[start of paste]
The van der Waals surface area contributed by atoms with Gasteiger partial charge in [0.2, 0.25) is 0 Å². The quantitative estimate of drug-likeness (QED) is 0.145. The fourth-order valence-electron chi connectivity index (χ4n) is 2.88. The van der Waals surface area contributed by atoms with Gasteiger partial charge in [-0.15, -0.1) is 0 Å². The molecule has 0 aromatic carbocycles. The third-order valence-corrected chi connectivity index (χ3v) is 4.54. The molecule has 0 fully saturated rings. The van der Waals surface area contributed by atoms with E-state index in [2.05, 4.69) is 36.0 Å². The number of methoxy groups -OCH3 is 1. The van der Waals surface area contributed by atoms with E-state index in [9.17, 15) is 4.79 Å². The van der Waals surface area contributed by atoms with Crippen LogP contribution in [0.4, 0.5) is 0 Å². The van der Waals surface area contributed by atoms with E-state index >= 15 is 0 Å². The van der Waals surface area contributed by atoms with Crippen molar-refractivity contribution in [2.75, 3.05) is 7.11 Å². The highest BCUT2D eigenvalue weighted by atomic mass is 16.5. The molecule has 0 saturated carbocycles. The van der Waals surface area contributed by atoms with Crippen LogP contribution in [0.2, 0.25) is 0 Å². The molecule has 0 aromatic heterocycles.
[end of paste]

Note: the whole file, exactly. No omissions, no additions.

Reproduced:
The van der Waals surface area contributed by atoms with Gasteiger partial charge in [0.2, 0.25) is 0 Å². The quantitative estimate of drug-likeness (QED) is 0.145. The fourth-order valence-electron chi connectivity index (χ4n) is 2.88. The van der Waals surface area contributed by atoms with Gasteiger partial charge in [-0.15, -0.1) is 0 Å². The molecule has 0 aromatic carbocycles. The third-order valence-corrected chi connectivity index (χ3v) is 4.54. The molecule has 0 fully saturated rings. The van der Waals surface area contributed by atoms with E-state index in [2.05, 4.69) is 36.0 Å². The number of methoxy groups -OCH3 is 1. The van der Waals surface area contributed by atoms with E-state index in [9.17, 15) is 4.79 Å². The van der Waals surface area contributed by atoms with Crippen LogP contribution in [0.4, 0.5) is 0 Å². The van der Waals surface area contributed by atoms with E-state index >= 15 is 0 Å². The van der Waals surface area contributed by atoms with Crippen molar-refractivity contribution in [2.75, 3.05) is 7.11 Å². The highest BCUT2D eigenvalue weighted by atomic mass is 16.5. The molecule has 0 saturated carbocycles. The van der Waals surface area contributed by atoms with Crippen LogP contribution in [0.2, 0.25) is 0 Å². The molecule has 0 aromatic heterocycles.